Some concessions will have been made to account for that in future.

Secondly consider that the website will be dynamic in nature - some things will have interactions, hover-states, movement and so on.

You may also notice things like widget functionality is lacking too. Comments area or share buttons may change in appearance based on the plugins that we end up using, so they may be unstyled placeholders.

Copy/Content Changes On Website Designs

The content you see (images & text most likley) may be subject to change. It will possibly be dummy content, so may not completely reflect the true nature of the final site visually. You can combat this by making sure I have the content as early in the process as possible.

With this in mind, if one of your feedback items is to ask me to change the spelling of something - it may not be worth the effort. Especially if you’re going to end up getting an admin or CMS (Content Management System), where you can make text and content changes yourself.

At least hold off on making changes to things like spelling and wording till the build stage, since those changes are far easier done in the code, than on the images.

For Brand Identity & Logo Designs

When you look at possible logo designs that I’ve sent over, there are a few things worth doing.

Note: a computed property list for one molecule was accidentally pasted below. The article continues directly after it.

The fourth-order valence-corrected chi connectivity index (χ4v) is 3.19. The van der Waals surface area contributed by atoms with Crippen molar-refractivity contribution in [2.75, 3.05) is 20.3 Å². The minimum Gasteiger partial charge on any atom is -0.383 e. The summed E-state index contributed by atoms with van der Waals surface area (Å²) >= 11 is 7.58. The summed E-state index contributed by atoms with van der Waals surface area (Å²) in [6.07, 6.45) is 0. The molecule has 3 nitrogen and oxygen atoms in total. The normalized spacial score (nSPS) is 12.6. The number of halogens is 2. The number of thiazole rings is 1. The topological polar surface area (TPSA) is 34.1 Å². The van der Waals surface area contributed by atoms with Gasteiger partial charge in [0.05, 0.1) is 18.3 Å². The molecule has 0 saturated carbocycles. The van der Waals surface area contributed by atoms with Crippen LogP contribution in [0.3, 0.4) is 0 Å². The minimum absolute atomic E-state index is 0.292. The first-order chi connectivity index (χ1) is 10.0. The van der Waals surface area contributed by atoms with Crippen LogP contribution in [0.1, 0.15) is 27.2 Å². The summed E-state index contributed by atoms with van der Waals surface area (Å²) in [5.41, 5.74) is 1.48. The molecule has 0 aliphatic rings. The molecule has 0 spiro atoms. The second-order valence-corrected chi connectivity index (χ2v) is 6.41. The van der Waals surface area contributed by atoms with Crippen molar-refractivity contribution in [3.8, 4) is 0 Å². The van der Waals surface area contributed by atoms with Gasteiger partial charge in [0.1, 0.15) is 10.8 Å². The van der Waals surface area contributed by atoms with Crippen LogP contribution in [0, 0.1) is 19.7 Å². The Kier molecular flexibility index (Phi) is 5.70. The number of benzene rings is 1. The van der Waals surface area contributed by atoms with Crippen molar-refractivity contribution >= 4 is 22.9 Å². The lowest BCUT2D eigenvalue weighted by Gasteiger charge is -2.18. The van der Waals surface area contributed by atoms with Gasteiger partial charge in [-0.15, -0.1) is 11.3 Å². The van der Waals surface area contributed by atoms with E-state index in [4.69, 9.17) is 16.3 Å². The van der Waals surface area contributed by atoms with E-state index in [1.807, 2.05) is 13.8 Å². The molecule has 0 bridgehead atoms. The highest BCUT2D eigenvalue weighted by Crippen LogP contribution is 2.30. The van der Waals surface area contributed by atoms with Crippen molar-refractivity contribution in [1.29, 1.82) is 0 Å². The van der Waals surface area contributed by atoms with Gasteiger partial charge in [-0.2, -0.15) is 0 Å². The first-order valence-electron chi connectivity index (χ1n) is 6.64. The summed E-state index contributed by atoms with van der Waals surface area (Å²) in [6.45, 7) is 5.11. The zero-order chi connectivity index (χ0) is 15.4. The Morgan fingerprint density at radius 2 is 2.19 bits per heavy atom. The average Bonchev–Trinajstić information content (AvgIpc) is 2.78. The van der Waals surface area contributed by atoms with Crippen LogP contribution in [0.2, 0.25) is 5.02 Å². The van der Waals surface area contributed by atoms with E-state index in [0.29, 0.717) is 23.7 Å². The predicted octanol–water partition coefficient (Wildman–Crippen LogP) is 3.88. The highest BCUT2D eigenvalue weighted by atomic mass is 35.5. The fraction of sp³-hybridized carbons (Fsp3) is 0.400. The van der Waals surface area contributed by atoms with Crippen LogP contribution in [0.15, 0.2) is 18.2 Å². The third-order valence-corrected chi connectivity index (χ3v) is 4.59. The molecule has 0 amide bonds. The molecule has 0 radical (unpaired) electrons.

Try printing out the logos and looking at them in print. This will give you an idea of how they feel in real life (not just on screen).

If you have the time, live with them for a while - stick them on the wall. How do you feel about it after a day or two? Noticed anything you didn’t catch on first glance? What about upside down?

Zoom in and out on the screen - It’s important to make sure the logos hold up at smaller and larger sizes. Consider how small the logo may end up appearing at the top of a site, or in a social media profile picture.

Think about elements in the logo and how they may end up being used elsewhere in the branding. Angles, letters, colours and such can be echoed out across other mediums and applications.

A logo should work in a single colour, however remember the logo *can* be coloured or even white on a pattern (or photo), not just a single colour all the time.

Make sure you think about all the possible different places the logo may appear, from avatars to business cards, letter-heads to the website. Will there be a way to get the logo working in all these situations?